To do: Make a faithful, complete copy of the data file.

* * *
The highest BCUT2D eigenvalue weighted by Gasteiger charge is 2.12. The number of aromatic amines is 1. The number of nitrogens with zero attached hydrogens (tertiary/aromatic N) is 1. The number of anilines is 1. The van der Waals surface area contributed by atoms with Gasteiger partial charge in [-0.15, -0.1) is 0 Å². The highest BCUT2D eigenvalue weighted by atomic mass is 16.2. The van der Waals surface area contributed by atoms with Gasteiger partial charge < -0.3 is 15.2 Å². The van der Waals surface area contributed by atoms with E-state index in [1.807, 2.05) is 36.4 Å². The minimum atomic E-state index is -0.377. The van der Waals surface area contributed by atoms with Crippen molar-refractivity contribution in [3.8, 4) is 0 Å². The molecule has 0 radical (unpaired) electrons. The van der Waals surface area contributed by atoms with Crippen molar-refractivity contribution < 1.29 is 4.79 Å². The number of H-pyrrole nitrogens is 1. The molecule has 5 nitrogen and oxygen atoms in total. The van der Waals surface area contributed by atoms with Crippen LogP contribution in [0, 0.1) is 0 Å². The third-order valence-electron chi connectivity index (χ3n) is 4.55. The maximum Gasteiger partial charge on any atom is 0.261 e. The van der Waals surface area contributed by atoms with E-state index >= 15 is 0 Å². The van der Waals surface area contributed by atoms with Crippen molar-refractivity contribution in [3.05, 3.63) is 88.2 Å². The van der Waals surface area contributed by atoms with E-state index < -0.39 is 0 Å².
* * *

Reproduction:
The highest BCUT2D eigenvalue weighted by Gasteiger charge is 2.12. The number of aromatic amines is 1. The number of nitrogens with zero attached hydrogens (tertiary/aromatic N) is 1. The number of anilines is 1. The van der Waals surface area contributed by atoms with Gasteiger partial charge in [-0.15, -0.1) is 0 Å². The highest BCUT2D eigenvalue weighted by atomic mass is 16.2. The van der Waals surface area contributed by atoms with Gasteiger partial charge < -0.3 is 15.2 Å². The van der Waals surface area contributed by atoms with E-state index in [1.807, 2.05) is 36.4 Å². The minimum atomic E-state index is -0.377. The van der Waals surface area contributed by atoms with Crippen molar-refractivity contribution in [3.8, 4) is 0 Å². The molecule has 0 radical (unpaired) electrons. The van der Waals surface area contributed by atoms with Crippen molar-refractivity contribution < 1.29 is 4.79 Å². The number of H-pyrrole nitrogens is 1. The molecule has 5 nitrogen and oxygen atoms in total. The van der Waals surface area contributed by atoms with Crippen LogP contribution in [0, 0.1) is 0 Å². The third-order valence-electron chi connectivity index (χ3n) is 4.55. The maximum Gasteiger partial charge on any atom is 0.261 e. The van der Waals surface area contributed by atoms with E-state index >= 15 is 0 Å². The van der Waals surface area contributed by atoms with Crippen molar-refractivity contribution in [3.05, 3.63) is 88.2 Å². The van der Waals surface area contributed by atoms with E-state index < -0.39 is 0 Å².